After weeks of warnings about harsh measures and budget emergencies, few expected to come out winners in the federal budget.

After weeks of warnings about harsh measures and budget emergencies, few expected to come out winners in the federal budget.

But many will be surprised at the depth and breadth of treasurer Joe Hockey’s cuts.

Parents, pensioners, public servants, the unemployed, retirees, university students, and anyone who happens to get sick are all in for a tougher time as cuts to government spending bite, particularly in the areas of social welfare, health and education.

Or as Mr Hockey puts it, they will all have their opportunity to “contribute and build” for Australia.

High income earners are hit too, with a two per cent deficit levy that will cost someone on $200,000 a year an extra $400 a year – but only for three years.

Mr Hockey has delivered the most stringent measures seen in years as part of his “budget repair mission” to cut the nation’s gross debt by $300 million in a decade’s time.

And the budget introduces some profound changes to the nation, including paying a fee to see a doctor.

“Our Economic Action Strategy is not about weakening government; it is about redefining the role of government in people’s lives,” Mr Hockey said in his budget speech.

Some winners have emerged: business got a 1.5 per cent cut in the company tax rate; workers aged over-50 get help finding work from a $10,000 payment to companies that give them a job; mothers get a generous paid parental leave scheme, albeit at a lower rate than Prime Minister Tony Abbott wanted.

Universities have been unshackled to charge whatever tuition fees they think students will pay and private colleges will benefit from direct government funding to students for the first time.

Medical research stands to benefit as well, with the creation of a $20 billion Medical Research Future Fund.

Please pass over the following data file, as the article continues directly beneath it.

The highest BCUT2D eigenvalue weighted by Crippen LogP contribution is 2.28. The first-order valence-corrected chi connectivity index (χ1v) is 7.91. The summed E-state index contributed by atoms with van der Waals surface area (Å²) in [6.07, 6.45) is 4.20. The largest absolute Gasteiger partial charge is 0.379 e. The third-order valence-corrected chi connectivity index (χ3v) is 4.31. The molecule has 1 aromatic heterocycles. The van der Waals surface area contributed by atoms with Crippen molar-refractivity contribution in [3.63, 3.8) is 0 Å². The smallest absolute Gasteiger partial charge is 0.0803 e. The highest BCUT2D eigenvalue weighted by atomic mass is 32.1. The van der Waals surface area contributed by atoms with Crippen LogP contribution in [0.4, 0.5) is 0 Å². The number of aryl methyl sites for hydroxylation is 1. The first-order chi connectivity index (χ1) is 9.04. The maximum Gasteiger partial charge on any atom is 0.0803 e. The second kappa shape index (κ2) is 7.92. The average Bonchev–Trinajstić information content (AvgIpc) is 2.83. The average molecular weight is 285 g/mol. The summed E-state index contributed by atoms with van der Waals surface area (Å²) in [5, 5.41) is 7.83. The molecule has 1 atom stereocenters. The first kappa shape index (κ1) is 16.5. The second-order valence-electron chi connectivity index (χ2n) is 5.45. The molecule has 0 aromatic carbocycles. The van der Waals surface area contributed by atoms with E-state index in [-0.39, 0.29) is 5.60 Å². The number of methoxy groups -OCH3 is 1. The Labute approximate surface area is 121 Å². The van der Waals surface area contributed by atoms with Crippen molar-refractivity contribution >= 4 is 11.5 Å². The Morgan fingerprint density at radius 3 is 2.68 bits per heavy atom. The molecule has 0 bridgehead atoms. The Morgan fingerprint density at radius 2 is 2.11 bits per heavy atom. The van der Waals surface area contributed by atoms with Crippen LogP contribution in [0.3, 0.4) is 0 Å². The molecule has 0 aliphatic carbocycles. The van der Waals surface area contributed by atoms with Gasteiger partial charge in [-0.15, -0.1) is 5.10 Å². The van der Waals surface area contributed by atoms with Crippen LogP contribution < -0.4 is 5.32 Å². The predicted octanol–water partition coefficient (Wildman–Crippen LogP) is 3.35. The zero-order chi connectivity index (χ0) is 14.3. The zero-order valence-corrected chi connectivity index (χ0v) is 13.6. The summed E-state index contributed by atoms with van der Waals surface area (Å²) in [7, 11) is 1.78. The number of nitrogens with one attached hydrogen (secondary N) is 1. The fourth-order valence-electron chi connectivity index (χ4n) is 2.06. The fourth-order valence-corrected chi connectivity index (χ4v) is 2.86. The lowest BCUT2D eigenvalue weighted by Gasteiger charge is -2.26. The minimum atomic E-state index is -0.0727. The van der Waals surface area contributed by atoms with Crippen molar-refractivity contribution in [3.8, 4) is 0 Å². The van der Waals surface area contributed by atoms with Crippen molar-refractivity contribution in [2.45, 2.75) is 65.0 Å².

But the fund will be paid for by a $7 co-contribution that will be required of people who want to see a bulk-billing GP – one of a number of changes that will tighten family budgets.

The Family Tax Benefit B supplement will be wound back, made available only to those earning less than $100,000 whose youngest child is under six years of age.

Pension payments will grow more slowly in future, with increases linked to inflation rather than wage growth, as they have been in the past.

Indexation increases for a number of other government payments will be frozen for two years.

Petrol prices will rise with the reintroduction of twice-yearly indexation increases.

People who lose their job, or have not had one, will find government benefits harder to access as well.

Those aged under 25 will get the lower Youth Allowance payment, while people under 30 will wait six months for benefits and must work for the dole.

As part of a “learn or earn” strategy, unemployed people can opt to study, which might make them eligible for student allowances instead.

Mr Hockey envisages Australia as “a nation of lifters, not leaners” but key to his vision is a much leaner government, with 16,500 public service jobs to go – 2000 more than planned under the previous government.

Politicians will share some pain too, however: their pay has been frozen for one year and the gold travel pass for retired members of parliament will be wound back and then abolished.